Is cutting Scottish councils the way ahead?

At least the Kingdom survives.

Fife is spared from enforced merger in the proposed new map of Scottish local government drawn up by the think tank Reform Scotland.

My mind is instantly cast back to an earlier redraft of council cartography, one which had government sanction.

This scheme in the 1970s was, as I recall, inspired by something dubbed the "estuarial principle".

The good and sensible people of Fife, finding themselves between the Estuaries of the Tay and the Forth, faced the prospect of a local government boundary being driven right down the middle of their ancient Kingdom.

Needless to say, they were less than pleased. And, when Fifers are displeased, they are inclined to let the rest of us know about it.

Which is a very long way round to saying that it is a courageous politician indeed who tampers with cooncil boundaries.

At Holyrood, it would appear, such courage is in relatively short supply. Or, more charitably, our political parties long since concluded that local government reorganisation does not always produce the savings or benefits anticipated.

To the substance, though.

Reform Scotland says councils are neglected and ignored by the citizenry, as witness the turnout in the recent elections.

They propose fewer councils - but with greater clout, for example by transferring to them control of health services.

Fewer? Instead of 32 local authorities, they want 19.

North and South Lanarkshire would merge, as would the three Ayrshire authorities. Grampian would re-emerge, comprising Aberdeen, Aberdeenshire and Moray.

Edinburgh, Glasgow, Highland - and Fife - would survive, standing alone. As would the three island groupings.

And there are some curiosities.

Dundee and Angus would be merged to form a new Tayside Council - yet Perth and Kinross would be left free-standing, its fiefdom still including the Dundonian suburb of Invergowrie.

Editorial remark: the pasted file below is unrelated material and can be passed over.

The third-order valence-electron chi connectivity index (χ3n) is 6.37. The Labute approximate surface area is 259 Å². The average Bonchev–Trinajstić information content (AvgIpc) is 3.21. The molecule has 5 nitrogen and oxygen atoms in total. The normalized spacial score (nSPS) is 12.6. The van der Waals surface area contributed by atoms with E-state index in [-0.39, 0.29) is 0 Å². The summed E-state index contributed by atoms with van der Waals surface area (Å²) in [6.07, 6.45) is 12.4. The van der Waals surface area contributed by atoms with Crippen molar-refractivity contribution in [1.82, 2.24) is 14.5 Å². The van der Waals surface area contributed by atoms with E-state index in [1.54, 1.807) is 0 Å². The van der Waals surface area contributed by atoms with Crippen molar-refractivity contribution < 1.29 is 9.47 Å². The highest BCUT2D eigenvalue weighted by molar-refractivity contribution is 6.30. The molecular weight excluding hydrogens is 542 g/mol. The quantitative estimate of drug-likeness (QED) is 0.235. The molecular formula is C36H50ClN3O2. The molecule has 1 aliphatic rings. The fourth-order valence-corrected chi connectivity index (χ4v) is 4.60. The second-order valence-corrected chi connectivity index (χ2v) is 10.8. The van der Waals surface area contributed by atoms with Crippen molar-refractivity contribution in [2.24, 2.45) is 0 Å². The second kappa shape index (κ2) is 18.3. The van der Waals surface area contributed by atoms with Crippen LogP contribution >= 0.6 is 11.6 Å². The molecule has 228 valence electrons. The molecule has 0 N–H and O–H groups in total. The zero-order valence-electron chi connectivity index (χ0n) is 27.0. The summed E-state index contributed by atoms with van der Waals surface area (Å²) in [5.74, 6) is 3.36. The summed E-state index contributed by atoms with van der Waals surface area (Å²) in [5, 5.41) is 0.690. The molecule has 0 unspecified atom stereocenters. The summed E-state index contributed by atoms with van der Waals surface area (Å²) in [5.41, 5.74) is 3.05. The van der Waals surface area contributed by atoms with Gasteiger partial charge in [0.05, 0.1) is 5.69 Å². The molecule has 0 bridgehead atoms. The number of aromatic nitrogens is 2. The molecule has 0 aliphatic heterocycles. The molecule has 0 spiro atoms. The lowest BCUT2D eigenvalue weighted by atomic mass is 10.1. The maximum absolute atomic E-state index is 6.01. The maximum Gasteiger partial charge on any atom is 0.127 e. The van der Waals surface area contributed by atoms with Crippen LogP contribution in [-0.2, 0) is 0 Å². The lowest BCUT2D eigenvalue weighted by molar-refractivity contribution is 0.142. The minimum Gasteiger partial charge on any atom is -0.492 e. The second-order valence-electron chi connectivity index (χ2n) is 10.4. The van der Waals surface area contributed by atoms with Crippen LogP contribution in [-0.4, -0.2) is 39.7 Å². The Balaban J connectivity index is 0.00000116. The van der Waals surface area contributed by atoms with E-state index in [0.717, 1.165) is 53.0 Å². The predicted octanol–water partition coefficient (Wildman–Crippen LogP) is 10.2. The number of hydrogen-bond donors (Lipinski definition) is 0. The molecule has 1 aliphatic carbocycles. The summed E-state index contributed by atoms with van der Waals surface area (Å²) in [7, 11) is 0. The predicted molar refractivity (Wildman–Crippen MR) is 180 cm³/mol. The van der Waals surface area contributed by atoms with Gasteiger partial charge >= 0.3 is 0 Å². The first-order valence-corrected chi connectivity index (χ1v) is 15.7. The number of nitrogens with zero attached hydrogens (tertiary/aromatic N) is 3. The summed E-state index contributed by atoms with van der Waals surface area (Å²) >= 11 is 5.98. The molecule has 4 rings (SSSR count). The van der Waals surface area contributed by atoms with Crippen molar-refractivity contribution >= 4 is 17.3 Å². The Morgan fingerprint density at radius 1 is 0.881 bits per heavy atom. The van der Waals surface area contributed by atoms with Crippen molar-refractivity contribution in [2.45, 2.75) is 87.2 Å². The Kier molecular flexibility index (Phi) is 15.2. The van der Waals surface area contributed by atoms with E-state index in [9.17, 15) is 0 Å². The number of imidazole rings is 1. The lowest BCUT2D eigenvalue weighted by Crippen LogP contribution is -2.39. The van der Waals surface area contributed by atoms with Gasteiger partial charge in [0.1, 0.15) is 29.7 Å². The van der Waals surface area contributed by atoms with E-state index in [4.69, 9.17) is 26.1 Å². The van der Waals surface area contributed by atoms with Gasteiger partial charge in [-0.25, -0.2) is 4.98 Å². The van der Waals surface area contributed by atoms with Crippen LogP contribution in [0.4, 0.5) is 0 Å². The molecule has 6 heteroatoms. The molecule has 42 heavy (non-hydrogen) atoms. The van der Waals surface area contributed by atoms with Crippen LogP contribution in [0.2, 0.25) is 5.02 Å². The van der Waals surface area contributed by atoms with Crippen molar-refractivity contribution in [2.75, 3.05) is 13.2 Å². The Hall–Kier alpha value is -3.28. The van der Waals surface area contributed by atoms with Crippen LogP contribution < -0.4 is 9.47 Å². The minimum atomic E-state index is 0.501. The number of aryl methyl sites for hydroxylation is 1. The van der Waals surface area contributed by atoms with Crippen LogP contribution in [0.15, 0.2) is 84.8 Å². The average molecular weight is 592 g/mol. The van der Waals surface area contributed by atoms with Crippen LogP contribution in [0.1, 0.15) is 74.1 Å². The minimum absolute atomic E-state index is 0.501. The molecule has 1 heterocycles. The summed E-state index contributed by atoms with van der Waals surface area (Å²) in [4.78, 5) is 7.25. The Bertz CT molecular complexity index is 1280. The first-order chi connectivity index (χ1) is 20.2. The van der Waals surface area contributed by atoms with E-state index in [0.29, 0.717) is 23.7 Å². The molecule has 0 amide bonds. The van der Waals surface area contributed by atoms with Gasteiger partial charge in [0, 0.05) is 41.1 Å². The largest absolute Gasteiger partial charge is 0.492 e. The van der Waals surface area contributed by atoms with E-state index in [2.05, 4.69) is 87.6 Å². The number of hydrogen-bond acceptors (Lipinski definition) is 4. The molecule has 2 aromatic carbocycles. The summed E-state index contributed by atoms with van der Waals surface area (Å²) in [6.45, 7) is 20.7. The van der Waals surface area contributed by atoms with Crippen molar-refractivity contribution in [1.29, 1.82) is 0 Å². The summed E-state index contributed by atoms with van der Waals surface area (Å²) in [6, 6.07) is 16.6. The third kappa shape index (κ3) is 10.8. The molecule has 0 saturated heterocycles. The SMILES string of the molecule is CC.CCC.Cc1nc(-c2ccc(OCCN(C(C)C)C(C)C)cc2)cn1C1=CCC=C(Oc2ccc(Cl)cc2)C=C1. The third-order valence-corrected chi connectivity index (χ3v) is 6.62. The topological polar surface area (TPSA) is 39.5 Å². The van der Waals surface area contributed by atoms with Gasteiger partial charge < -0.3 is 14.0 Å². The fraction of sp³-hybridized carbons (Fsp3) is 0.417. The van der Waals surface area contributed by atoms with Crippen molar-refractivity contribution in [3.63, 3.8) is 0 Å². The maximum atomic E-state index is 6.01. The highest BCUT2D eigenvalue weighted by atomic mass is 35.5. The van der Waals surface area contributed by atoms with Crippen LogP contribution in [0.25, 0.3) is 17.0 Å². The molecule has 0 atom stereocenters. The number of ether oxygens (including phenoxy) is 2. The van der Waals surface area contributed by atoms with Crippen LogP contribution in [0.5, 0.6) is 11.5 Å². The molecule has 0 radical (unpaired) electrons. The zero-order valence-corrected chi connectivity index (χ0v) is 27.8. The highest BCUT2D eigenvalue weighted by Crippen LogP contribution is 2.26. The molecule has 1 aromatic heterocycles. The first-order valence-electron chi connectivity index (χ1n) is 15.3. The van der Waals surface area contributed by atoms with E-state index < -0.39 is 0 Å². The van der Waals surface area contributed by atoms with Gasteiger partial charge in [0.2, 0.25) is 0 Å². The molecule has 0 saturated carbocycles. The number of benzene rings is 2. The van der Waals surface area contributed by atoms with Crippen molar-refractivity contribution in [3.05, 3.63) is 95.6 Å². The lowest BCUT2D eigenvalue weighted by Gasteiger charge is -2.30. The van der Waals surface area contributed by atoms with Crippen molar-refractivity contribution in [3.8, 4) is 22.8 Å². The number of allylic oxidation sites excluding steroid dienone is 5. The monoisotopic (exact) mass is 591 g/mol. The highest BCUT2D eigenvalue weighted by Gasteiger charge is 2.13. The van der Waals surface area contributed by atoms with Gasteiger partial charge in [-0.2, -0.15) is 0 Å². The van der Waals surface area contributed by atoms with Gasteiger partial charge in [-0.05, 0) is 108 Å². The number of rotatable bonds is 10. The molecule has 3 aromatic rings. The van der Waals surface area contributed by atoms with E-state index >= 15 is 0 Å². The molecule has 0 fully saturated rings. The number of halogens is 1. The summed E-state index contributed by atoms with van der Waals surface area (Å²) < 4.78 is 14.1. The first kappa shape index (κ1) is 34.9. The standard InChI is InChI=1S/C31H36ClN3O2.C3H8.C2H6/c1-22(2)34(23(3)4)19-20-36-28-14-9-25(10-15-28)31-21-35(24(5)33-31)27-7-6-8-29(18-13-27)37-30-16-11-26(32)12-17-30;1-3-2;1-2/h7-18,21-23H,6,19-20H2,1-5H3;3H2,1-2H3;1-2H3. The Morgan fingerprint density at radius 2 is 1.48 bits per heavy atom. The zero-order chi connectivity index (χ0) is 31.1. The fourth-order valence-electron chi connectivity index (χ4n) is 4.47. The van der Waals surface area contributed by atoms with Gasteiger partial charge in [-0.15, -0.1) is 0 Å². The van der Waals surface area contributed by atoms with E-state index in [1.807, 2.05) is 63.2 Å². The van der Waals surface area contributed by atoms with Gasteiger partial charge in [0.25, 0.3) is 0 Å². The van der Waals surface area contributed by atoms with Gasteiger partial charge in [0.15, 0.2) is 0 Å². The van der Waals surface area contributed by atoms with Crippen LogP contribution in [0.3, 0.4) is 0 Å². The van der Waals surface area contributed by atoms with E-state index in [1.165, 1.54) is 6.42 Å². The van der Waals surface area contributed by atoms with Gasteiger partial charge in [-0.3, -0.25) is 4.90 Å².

To be fair, Ben Thomson, of Reform Scotland, says their effort is a draft, a stimulus to debate.

The key argument is that councils must be reinvigorated with enhanced powers and new capacity to raise revenue, taking the hit from the voters as a consequence.

In terms of that debate, there is notable caution at Holyrood.

The older heads still remember a previous outbreak of truly radical change in local government when some Tory bright spark mused: "Hey, how about a community charge which everyone pays."

Cautious response

The SNP came to power promising a Local Income Tax. For sundry reasons, nothing has happened on that front. Instead, there is a persisting council tax freeze.

To be fair, there are chilly feet on display everywhere - or, again more charitably, understandable caution.

The Scottish government says it will take its lead partly from the Christie Commission which urged revised service provision in order to pre-empt problems.

Ministers will urge "innovative ways of collaborating" between councils and will drive that with an upcoming Bill on community empowerment.

Labour's devolution commission will include a look at enhanced powers for local government.

The Liberal Democrats intend to scrutinise forward demand for local services. The Tories are none too keen on boundary changes but fancy the idea of directly elected provosts.

So, caution, caution. But perhaps some helpful ideas to chuck into the mix as Scotland considers her future governance.